Thursday, March 26, 2009

Is Science simply a matter of opinion?

Humanity is confronted with a number of issues whose solutions rest on the answers to scientific questions.

Take just two topical examples: one from the science of climatology and the other from the science of economics.

First, climatology. The issue here is what has come to be known as climate change. Al Gore and the Intergovernmental Panel on Climate Change (IPCC), a UN panel of scientists and other experts, shared the 2007 Nobel Peace Prize "for their efforts to build up and disseminate greater knowledge about man-made climate change, and to lay the foundations for the measures that are needed to counteract such change." In fact, there is currently a global campaign (Earth Hour) to switch off all the lights for one hour this coming Saturday 28 March 2009 at 20:30 local time all over the planet. The purpose is to highlight climate change. There's only one problem: There are other scientists and experts who question the scientific validity of climate change. Who is right? Is it all simply a matter of "everyone is entitled to their own opinion"?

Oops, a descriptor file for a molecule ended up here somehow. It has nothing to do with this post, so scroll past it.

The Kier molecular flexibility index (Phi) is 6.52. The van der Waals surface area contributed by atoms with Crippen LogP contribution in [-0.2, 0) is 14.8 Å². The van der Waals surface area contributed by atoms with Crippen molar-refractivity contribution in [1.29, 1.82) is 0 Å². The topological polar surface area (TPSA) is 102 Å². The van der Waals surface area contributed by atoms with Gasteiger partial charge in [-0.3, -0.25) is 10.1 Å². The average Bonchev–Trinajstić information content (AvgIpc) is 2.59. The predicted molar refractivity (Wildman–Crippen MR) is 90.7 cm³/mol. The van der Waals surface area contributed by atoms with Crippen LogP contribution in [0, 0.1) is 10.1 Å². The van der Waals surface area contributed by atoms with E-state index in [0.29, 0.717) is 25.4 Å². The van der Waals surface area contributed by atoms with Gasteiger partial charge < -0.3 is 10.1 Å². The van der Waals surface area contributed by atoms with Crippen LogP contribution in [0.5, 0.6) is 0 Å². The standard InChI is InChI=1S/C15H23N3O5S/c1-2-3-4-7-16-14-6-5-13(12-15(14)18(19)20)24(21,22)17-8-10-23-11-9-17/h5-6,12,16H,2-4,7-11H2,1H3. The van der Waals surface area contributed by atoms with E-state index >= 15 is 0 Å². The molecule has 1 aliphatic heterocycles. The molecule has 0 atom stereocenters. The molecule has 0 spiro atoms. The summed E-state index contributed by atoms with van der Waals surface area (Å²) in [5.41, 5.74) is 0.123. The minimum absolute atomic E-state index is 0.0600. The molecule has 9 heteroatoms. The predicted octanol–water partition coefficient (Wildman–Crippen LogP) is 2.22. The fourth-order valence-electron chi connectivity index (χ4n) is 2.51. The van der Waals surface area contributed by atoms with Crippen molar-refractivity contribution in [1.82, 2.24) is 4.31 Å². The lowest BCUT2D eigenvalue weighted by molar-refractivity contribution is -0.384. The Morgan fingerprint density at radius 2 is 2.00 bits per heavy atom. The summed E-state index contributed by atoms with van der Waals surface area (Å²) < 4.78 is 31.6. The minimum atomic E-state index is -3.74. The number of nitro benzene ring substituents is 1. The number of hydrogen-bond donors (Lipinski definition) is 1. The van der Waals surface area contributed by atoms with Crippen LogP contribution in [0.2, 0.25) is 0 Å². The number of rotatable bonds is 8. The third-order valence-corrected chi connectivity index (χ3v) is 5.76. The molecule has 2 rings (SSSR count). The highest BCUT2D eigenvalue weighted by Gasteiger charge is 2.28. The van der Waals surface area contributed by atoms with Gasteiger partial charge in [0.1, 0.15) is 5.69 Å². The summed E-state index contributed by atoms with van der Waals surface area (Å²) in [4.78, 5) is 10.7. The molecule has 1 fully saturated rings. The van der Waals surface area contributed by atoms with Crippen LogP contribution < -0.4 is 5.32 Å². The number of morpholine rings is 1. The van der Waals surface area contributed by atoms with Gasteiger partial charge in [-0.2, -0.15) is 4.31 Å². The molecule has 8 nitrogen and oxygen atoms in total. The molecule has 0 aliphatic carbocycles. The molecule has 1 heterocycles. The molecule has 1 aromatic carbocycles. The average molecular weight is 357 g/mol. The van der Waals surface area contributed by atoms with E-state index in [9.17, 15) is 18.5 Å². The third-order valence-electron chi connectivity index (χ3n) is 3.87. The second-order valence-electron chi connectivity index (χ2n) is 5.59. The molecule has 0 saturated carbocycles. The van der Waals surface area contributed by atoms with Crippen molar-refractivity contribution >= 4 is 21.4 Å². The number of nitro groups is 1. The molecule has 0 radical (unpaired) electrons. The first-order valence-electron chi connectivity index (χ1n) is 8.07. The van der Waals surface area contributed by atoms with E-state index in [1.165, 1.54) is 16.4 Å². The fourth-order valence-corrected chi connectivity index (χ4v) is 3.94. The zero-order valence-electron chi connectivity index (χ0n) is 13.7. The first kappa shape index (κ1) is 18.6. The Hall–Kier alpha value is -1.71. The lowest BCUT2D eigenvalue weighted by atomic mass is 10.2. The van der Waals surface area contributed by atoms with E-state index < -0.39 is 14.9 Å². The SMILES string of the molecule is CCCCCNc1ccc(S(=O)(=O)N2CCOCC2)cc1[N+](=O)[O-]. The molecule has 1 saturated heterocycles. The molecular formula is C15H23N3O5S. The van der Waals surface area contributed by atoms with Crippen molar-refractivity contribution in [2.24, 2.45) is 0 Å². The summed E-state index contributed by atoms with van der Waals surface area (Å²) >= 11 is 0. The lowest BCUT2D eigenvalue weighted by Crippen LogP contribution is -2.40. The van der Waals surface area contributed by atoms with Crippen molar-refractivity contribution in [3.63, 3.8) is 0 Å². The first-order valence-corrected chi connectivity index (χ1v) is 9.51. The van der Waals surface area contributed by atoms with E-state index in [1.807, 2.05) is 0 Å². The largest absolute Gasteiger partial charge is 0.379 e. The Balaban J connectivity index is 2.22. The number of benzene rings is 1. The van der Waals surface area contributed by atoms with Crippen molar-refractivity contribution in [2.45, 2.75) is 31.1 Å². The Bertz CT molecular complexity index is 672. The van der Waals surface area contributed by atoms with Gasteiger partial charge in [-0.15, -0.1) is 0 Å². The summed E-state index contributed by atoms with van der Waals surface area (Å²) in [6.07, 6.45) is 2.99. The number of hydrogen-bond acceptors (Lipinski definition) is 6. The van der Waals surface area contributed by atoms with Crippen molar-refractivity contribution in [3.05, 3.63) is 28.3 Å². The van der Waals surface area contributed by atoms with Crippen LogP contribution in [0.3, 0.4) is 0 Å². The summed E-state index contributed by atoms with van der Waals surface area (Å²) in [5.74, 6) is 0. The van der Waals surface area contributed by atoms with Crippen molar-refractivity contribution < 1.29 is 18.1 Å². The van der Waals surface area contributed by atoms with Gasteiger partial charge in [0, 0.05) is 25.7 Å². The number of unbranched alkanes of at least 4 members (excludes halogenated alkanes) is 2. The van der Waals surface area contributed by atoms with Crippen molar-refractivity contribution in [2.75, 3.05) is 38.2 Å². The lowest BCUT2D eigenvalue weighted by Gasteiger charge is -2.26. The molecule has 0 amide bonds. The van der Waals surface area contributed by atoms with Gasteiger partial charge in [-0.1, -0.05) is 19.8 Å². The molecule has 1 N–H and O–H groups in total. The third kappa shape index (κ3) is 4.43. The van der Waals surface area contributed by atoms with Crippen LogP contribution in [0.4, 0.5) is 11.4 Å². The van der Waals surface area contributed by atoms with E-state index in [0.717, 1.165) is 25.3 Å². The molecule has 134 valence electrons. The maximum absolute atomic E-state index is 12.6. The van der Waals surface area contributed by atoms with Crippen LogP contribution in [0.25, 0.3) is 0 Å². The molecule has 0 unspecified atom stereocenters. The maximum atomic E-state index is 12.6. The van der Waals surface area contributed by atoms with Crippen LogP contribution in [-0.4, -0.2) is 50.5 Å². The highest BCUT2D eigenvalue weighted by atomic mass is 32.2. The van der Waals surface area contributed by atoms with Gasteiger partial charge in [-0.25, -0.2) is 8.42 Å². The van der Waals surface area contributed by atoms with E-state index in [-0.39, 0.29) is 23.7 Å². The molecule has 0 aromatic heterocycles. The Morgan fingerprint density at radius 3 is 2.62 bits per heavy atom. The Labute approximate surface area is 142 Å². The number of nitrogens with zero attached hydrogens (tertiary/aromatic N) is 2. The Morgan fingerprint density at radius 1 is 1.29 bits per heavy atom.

Second example: economics. Noting (and ignoring for now) the view that economics is not a science at all, how is that some economists say "fiscal stimulation" is the only way to solve the global economic crisis whilst other economists say that it will lead to economic disaster. Who is right and who is wrong?

The basic premise of all scientific inquiry is that a natural or artificial phenomenon or system, be it the global climate or the global economy, exhibits order and is capable of being objectively and rationally explained and understood. Understanding forms the basis of prediction, design and control. Science, in its proper sense, cannot simply be a subjective matter. If it is, it ceases to be science.

The first and most important thing to realise on these important scientific issues is that two equal and opposite answers to the same question cannot both be right. Fully accepting this fact naturally leads to the next steps: ascertaining the criteria for assessing truth or falsehood; applying the criteria; embracing the truth and rejecting falsehood.

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